Keep Your Computer Safe With Access Controls
How NIST 800 Standards Can Keep Your Computer Safe
Recently the government passed a requirement: small business supplying contractors to the Federal Government must assure that they protect Controlled Unclassified Information (CUI). This information includes financial and medical information about their employees, financial records about contracts, patents and trademarks, and other information. If revealed to competitors or hackers, CUI could harm the company or its employees. These companies need to audit their cyber security processes, people, and technologies to assure that adequate protections are in place to keep this information secure.
The National Institute of Standards and Technology (NIST) developed a checklist of controls and practices that facilitate the audit process: NIST Special Publication (SP) 800-171 Protecting Controlled Unclassified Information in Nonfederal Systems and organization. The publication consists of 14 control families that help provide a defense to protect the confidentiality, integrity, and available of the information stored, processed, or transmitted.
But what about the individual at home? NIST SP 800 can educate the home user on procedures and tools that will make home systems more secure. These recommendations include the use of inexpensive or open source tools, external devices, and procedures that you can easily incorporate into your daily routine to protect your information. These lessons do not tell the reader how to implement these controls or practices – you can find these instructions on YouTube. Instead, these lessons provide a roadmap of ideas to make your system more resilient to hackers. These lessons follow the NIST control guidelines. Today we will discuss the first family of controls: access controls.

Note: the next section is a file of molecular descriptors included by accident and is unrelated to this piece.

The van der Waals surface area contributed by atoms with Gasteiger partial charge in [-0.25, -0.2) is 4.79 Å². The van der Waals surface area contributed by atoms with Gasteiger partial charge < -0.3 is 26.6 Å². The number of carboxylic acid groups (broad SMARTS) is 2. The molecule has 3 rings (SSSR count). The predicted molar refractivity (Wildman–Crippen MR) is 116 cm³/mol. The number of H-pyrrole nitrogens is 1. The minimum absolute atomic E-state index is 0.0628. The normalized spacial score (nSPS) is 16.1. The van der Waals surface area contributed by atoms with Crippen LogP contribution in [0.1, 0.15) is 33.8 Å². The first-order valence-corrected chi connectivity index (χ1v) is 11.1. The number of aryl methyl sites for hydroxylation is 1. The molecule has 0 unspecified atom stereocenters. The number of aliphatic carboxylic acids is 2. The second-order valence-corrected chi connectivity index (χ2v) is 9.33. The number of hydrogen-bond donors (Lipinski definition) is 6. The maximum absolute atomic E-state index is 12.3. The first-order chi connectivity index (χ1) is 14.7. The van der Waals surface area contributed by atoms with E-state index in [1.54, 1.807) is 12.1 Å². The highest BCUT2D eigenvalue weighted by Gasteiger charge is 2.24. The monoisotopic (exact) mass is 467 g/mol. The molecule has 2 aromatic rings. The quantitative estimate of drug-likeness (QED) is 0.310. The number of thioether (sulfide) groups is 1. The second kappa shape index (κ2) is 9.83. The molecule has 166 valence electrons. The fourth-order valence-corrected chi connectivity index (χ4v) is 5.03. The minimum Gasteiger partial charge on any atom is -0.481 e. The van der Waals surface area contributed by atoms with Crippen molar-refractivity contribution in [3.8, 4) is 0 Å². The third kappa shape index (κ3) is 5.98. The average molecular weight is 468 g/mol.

What are Access Controls?
Access is the ability to make use of any system resource. Access control is the process of granting or denying specific requests to:
1) obtain and use information and related information processing services; and
2) enter specific physical facilities. (We will covered this topic under physical security controls.)
System-based access controls are called logical access controls. Logical access controls prescribe not only who can have access to a specific system resource, but also the type of permitted access (read, write, delete, etc.). These controls may be built into the operating system, incorporated into applications programs or major utilities (e.g., database management systems, communications systems), or implemented through add-on security packages. Logical access controls may be implemented internally to the system being protected or in external devices.
Let’s concentrate only on the ability to read the information. After all, disclosing information usually causes the most harm. Now that you understand the purpose of access controls, let’s see how you can make your home system more secure.
Why You Should Limit Admin Access
Restricting Administrator Access Protects Your Computer
Many users log into their systems without considering the privilege level that comes with the sign-on. Usually people sign on as “administrator,” which basically provides the user with access to all system information and all applications. Admin access makes the system easy to use. For instance, you can quickly install new applications, change how the desktop works, and access to all files. However, during a system compromise, then everything you have on the computer is at risk.